Wednesday, September 30, 2009

Literature and Entertainment

Debby here, thinking about entertainment. Rick’s right—people want to be entertained. Of course, entertainment differs from person to person, so let’s look at books, since that's our interest, and big-selling writers: Dan Brown, Harry Potter, and Stephenie Meyer come to mind.

I don’t think any of these authors is “literary,” but what is literary? Which gets me thinking about the one of the panels I did for the upcoming Poisoned Pen Webcon a few days ago on Blog Talk Radio. (Yes, Vicki, when are we supposed to be writing our books? I’m having trouble with this, too.) One of my co-panelists, Mysti Berry, who had a lot of interesting things to say, made the comment, “I confess that I have an MFA, but most students in MFA programs would love to be writing mysteries and getting paid for them.” I’ve paraphrased a bit here, and Mysti, if you read this and want to correct me, please jump in. We’d love to hear what you have to say about it.

What I see happening is a big problem in publishing. I know, not new news, but what can readers and writers do about it? The above authors get gazillions, big publishing houses hold their breaths for their next books, and new or mid-list authors get no respect. As in no promo, very little money, fewer and fewer wide-reaching reviews (failing newspapers is a contributing problem).

As you remember, Rick began this literary vs. mystery topic when he heard Laura Crozier and Michael Enright on a CBC broadcast. Crozier, who admitted she read “bad books,” i.e., mysteries, is a poet. How many books is she selling? I’d put money on not many. Does anyone else think this kind of envy adds to the “mine is better than yours” sniping that’s going on? It’s like a junior high schoolyard.

I’ve been told there were once great editors at publishing houses, back when they weren’t under corporate umbrellas, who developed writers and encouraged them. I’d like to get back to that, as a reader and as a writer. I’m sure many editors would, too. A lot of great talent is staying in drawers, or computer hard drives. Smaller publishers are stepping in to fill the gaps (hooray), but the distribution isn’t always great and a reader has to be searching for stimulating reads in lists other than the home paper’s Best Seller lists, which lists the same authors again and again.

So what can we writers do? Stick together, for one thing. Encourage readers to pick up new authors when we have the chance. I don’t see myself as competing with other writers. Sure, someone might rather read Charles’s or Donis’s books over mine, but good readers are voracious and love finding new authors. I hope if someone loves one of Vicki’s books, he or she might think, “Hey, I’ll pick up this author, too.”

1 comment:

Hard Boiled Mysti said...

Hi Debby,

It was a pleasure being on the panel with you!

If any writer in my program could bang out a mystery a year and sell 10,000 copies, they'd do it. But they don't know how. Most of them struggled mightily with plot. Mysteries, or an even more tightly-constrained genre, screenplays, will teach you plenty about effective plotting.

But there are important differences between literary fiction, mainstream fiction, and dead-center genre books of mystery or science fiction (for example). You put your finger on it -- the goals are different. But the readers' goals are different even between subgenres in mystery -- cozy readers are not looking for the same thing hard boiled fans (or soft boiled fans!) are looking for. None of the goals are better or worse than the others!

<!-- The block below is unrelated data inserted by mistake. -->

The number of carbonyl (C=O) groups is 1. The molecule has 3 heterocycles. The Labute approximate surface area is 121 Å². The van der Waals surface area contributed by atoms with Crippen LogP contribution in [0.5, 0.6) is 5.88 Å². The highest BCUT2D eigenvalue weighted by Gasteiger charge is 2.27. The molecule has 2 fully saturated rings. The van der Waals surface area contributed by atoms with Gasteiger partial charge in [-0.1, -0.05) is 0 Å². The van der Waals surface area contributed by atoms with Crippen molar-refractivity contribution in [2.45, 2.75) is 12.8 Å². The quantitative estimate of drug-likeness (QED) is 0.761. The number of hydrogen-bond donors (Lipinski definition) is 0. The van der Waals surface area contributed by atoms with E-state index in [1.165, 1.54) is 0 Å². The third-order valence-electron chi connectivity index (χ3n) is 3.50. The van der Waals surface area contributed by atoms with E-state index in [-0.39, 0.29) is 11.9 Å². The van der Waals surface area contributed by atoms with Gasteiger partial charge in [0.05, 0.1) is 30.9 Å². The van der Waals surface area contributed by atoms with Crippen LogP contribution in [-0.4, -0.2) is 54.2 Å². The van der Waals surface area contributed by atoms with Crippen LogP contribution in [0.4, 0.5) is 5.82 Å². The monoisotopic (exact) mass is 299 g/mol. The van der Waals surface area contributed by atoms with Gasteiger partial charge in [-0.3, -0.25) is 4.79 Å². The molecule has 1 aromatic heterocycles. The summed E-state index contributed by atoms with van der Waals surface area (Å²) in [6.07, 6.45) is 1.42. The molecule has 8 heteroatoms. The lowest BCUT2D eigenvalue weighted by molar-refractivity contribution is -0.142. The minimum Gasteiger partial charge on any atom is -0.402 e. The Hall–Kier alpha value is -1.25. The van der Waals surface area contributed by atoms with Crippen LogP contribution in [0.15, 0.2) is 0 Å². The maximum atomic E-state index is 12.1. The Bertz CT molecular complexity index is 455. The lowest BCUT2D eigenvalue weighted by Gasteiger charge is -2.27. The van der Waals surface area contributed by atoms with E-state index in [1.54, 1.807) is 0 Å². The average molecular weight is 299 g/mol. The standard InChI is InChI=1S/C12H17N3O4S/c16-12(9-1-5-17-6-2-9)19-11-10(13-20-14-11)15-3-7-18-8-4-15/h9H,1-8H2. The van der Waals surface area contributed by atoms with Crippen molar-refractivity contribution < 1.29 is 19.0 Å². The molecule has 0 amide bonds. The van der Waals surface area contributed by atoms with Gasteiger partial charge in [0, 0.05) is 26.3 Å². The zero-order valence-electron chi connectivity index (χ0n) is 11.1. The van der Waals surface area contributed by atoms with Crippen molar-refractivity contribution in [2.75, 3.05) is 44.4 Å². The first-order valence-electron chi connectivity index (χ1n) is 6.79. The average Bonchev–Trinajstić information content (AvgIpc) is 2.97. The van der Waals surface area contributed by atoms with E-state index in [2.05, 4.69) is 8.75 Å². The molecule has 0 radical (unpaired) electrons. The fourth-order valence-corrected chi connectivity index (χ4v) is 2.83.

I forgive the poet for using the phrase "bad books," she probably meant "guilty pleasure." I'm sure the writers of the television show Forensic Files work just as hard as the writers of 30 Rock, but the limitations of the former make it a "guilty pleasure" for me.

There is a level of craft in, say, Tobias Wolff's "Bullet in the Brain," that is absent in Robert Parker's best Spencer. Does that mean Wolff is "good" and Parker "bad"? No! There is a level of empathy, comfort, vicarious experience in Parker that you don't get from Wolff; different goals are served by different attributes in a piece.
But people often use labels as shortcuts.

It can be helpful to think of literary fiction as fiction about fiction, or fiction about language. It requires experimentation in form. In genre fiction, form experiments are often rejected by readers at first. Because the goal isn't to discover what language can do, it's to tell a ripping good story.

I can't help if people want to put value judgments on one goal over the other. It's like saying ice cream is not as good as a pot roast. They just serve different appetites, and we all hunger for something new from time to time.

I have a theory that more bad mystery fiction is published than bad literary fiction simply because there's a bigger appetite for mystery, so they run out of the good stuff pretty early. Another friend has a theory that nearly all literary fiction is bad, and therefore there's far more good mystery fiction by percentage :)

I agree with you that being published is not a zero-sum game -- when my Sisters in SinCNorCal are published, I'm ecstatic, because it means there's still a market. Sophie Littlefield doesn't tell the same stories I do, nor does Rebecca Cantrell or your kind self, Debby. So power to us ALL, for feeding the imaginations of the world. We can use all the new dreams we can get in this day and age, I believe.

I've gone on too long, but I did want to say that never in two years did any writer or instructor-writer denigrate another form the way people seem to think they are being denigrated. I suppose it happens, but I've heard it suspected a million more times than I've heard it said. So I think everyone should give up worrying about what they think writers in other genres think about them, and just keep supporting the writers whose works you enjoy. Just like Debby said!